Nature of Mind

 The Nature of Mind


To recognize and acknowledge the nature of the mind as Swami explains it. Let’s begin with a short story:


Two men were arguing about a flag flapping in the wind. “It’s the wind that is really moving,” stated the first one. “No, it is the flag that is moving,” contended the second.  A Zen master, who happened to be walking by, overheard the debate and interrupted them. “Neither the flag nor the wind is moving,” he said, “It is MIND that moves.”

MIND moves….yes, we have all certainly experienced that, but do we fully comprehend that that movement is the mind’s very nature? Swami tells us that the nature of the mind is to dwell upon things; its natural tendency is to be occupied. So, rather than condemning the mind as a “monkey” as we often say, we must instead accept our responsibility for directing the mind’s activity judiciously. Let’s read what Swami has said:



Do not condemn the mind as a monkey, etc. It is a fine instrument with which you can win either liberation or bondage.  It all depends on how you manipulate it. (SSS VOL II p207)


The nature of the mind is to be occupied. Even when still, like the feathers on a peacock, there is a shimmering, an apparent movement in the mind. Like the aspen tree, even on a still morning, it’s leaves seem to tremble and move. It is the nature of the mind to dwell upon things. So, the proper method to deal with the mind is to direct the mind’s activity towards good deeds,  good thoughts, repetition of the name of the Lord, and not allow it to be at aimed at harmful objects, harmful thoughts and deeds. In that way, the mind’s natural tendency to be occupied will be fulfilled and yet it will keep out of mischief. (CWSSB p56) 


Human existence can become meaningful only when man, at the very outset, recognizes the nature of the mind and bases his actions on that understanding. The mind is extremely powerful; it runs at great speed. It is subtler than the sky and even more subtle than electricity..…Hence, the first requisite is to strive for the proper use of the powers of the mind. The mind of man today is that of an intoxicated person because his mind is giving free rein to the senses. (SS June 1994 p147)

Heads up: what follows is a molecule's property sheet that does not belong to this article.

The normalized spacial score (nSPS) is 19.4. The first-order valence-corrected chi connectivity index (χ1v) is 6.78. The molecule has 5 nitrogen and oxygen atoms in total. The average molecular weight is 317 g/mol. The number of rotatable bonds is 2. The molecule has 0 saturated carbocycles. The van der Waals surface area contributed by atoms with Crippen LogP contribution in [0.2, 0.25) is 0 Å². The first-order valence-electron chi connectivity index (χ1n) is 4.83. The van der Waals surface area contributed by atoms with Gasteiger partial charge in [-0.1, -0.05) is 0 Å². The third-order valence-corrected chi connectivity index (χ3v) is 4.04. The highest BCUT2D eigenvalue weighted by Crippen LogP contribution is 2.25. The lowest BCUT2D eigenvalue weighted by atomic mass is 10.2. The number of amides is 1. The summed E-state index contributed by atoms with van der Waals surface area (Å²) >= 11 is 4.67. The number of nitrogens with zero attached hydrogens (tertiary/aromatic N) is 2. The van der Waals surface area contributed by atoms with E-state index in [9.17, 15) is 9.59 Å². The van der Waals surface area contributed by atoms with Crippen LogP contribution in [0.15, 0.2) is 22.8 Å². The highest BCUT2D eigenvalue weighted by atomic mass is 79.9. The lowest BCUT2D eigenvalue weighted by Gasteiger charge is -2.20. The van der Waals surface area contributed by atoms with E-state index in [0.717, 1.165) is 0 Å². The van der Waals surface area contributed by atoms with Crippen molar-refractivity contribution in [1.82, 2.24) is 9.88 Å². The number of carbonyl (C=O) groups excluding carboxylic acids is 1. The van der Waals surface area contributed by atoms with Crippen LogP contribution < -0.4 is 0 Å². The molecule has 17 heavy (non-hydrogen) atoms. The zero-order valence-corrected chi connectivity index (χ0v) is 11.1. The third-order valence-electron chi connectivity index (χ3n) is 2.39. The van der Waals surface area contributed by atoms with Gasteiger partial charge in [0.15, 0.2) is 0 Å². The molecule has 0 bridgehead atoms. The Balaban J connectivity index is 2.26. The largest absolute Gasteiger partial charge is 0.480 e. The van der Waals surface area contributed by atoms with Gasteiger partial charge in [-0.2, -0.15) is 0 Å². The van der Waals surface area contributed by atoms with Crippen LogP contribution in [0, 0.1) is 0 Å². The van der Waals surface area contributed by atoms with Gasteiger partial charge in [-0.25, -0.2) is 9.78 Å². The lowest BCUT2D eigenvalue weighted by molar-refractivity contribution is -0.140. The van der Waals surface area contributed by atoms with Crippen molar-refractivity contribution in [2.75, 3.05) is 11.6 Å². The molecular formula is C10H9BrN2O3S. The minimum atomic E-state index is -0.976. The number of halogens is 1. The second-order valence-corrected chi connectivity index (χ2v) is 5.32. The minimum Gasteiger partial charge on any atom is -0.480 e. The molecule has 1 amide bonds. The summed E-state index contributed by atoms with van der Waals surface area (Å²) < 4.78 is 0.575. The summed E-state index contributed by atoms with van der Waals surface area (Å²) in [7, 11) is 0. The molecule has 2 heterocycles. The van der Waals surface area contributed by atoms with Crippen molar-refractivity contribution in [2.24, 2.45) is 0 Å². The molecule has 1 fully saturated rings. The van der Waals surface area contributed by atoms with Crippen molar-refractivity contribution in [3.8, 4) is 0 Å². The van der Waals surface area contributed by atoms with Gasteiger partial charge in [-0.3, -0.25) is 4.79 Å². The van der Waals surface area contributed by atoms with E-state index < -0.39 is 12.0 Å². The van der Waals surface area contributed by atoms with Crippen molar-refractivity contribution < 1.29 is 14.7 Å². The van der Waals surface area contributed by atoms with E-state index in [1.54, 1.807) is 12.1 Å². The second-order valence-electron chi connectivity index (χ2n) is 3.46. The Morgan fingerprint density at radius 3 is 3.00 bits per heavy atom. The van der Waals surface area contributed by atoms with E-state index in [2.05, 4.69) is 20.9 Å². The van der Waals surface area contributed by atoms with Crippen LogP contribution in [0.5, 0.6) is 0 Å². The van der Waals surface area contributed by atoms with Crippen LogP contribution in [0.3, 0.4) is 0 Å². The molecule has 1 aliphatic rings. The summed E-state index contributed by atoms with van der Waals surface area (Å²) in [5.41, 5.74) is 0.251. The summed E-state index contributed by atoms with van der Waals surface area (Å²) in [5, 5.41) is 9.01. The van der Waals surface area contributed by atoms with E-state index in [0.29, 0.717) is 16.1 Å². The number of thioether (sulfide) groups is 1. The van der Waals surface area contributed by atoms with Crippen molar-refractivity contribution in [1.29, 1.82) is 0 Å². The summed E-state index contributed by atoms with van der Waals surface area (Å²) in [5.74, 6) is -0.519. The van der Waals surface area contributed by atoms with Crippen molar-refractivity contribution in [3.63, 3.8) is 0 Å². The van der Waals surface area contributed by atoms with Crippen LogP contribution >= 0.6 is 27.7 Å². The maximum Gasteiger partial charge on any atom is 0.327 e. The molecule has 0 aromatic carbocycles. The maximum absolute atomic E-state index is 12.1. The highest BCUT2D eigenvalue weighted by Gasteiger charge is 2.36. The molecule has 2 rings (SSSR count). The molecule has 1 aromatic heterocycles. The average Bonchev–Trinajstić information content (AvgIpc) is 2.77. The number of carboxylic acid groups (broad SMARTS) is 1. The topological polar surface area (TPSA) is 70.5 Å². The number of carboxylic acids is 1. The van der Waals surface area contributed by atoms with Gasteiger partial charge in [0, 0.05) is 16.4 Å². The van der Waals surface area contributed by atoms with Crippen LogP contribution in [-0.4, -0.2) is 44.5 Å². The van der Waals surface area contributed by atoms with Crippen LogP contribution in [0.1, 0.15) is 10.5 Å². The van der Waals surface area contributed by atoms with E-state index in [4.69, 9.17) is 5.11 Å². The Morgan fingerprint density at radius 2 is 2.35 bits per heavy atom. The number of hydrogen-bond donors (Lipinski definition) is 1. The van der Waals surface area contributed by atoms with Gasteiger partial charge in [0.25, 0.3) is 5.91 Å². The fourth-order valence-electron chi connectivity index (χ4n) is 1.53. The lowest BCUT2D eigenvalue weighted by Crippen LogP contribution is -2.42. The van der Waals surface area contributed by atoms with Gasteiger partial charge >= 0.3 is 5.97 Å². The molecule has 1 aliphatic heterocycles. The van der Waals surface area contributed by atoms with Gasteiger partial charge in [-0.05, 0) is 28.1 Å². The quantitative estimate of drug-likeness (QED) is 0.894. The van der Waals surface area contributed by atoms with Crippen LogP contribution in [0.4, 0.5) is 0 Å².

Questions for Discussion:


Quote #1:  Swami says that the mind is a fine instrument. If your mind were a flute, how would you describe the music that would be blowing through it?


Quote #2:  Swami says that even when the mind is still, it still shimmers like the feathers of a peacock or trembles like the leaves of an aspen tree.  Do these images increase your insight into the nature of the mind?


Quote #3:  Swami compares the mind of man today to that of an intoxicated person, whose mind gives free rein to the senses.  How intoxicated might you be?



Life Application:

During the week, recognize that it is the nature of the mind to be occupied and to dwell upon things.  Your job, though, is to direct the mind’s activity.  When you catch yourself thinking about something that is potentially harmful for you, interrupt your mental ‘conversation’ and say “These thoughts are of no benefit to me. I am changing the topic to ________”.  (something positive) and then let the mind dwell upon that.


(key to citations: SSS-Sathya Sai Speaks, CWSSB-Conversations with Sathya Sai Baba, SS-Sanathana Sarathi)